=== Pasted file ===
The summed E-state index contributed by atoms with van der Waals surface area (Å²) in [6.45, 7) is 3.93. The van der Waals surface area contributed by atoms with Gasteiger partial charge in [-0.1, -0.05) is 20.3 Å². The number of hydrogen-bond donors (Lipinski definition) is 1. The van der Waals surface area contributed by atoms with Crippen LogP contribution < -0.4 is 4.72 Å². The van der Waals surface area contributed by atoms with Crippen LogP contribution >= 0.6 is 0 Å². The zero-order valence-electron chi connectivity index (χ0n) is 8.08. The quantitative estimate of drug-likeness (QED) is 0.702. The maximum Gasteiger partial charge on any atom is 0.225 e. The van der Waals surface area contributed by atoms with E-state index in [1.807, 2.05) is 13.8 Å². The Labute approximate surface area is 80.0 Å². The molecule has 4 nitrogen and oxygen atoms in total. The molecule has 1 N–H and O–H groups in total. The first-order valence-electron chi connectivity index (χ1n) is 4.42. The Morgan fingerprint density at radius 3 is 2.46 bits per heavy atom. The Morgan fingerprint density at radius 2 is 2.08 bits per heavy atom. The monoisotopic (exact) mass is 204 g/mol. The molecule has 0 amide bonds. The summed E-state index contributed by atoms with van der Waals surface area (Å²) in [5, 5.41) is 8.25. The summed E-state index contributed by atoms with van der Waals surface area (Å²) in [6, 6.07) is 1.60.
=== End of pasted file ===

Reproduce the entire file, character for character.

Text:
The summed E-state index contributed by atoms with van der Waals surface area (Å²) in [6.45, 7) is 3.93. The van der Waals surface area contributed by atoms with Gasteiger partial charge in [-0.1, -0.05) is 20.3 Å². The number of hydrogen-bond donors (Lipinski definition) is 1. The van der Waals surface area contributed by atoms with Crippen LogP contribution < -0.4 is 4.72 Å². The van der Waals surface area contributed by atoms with Crippen LogP contribution >= 0.6 is 0 Å². The zero-order valence-electron chi connectivity index (χ0n) is 8.08. The quantitative estimate of drug-likeness (QED) is 0.702. The maximum Gasteiger partial charge on any atom is 0.225 e. The van der Waals surface area contributed by atoms with E-state index in [1.807, 2.05) is 13.8 Å². The Labute approximate surface area is 80.0 Å². The molecule has 4 nitrogen and oxygen atoms in total. The molecule has 1 N–H and O–H groups in total. The first-order valence-electron chi connectivity index (χ1n) is 4.42. The Morgan fingerprint density at radius 3 is 2.46 bits per heavy atom. The Morgan fingerprint density at radius 2 is 2.08 bits per heavy atom. The monoisotopic (exact) mass is 204 g/mol. The molecule has 0 amide bonds. The summed E-state index contributed by atoms with van der Waals surface area (Å²) in [5, 5.41) is 8.25. The summed E-state index contributed by atoms with van der Waals surface area (Å²) in [6, 6.07) is 1.60.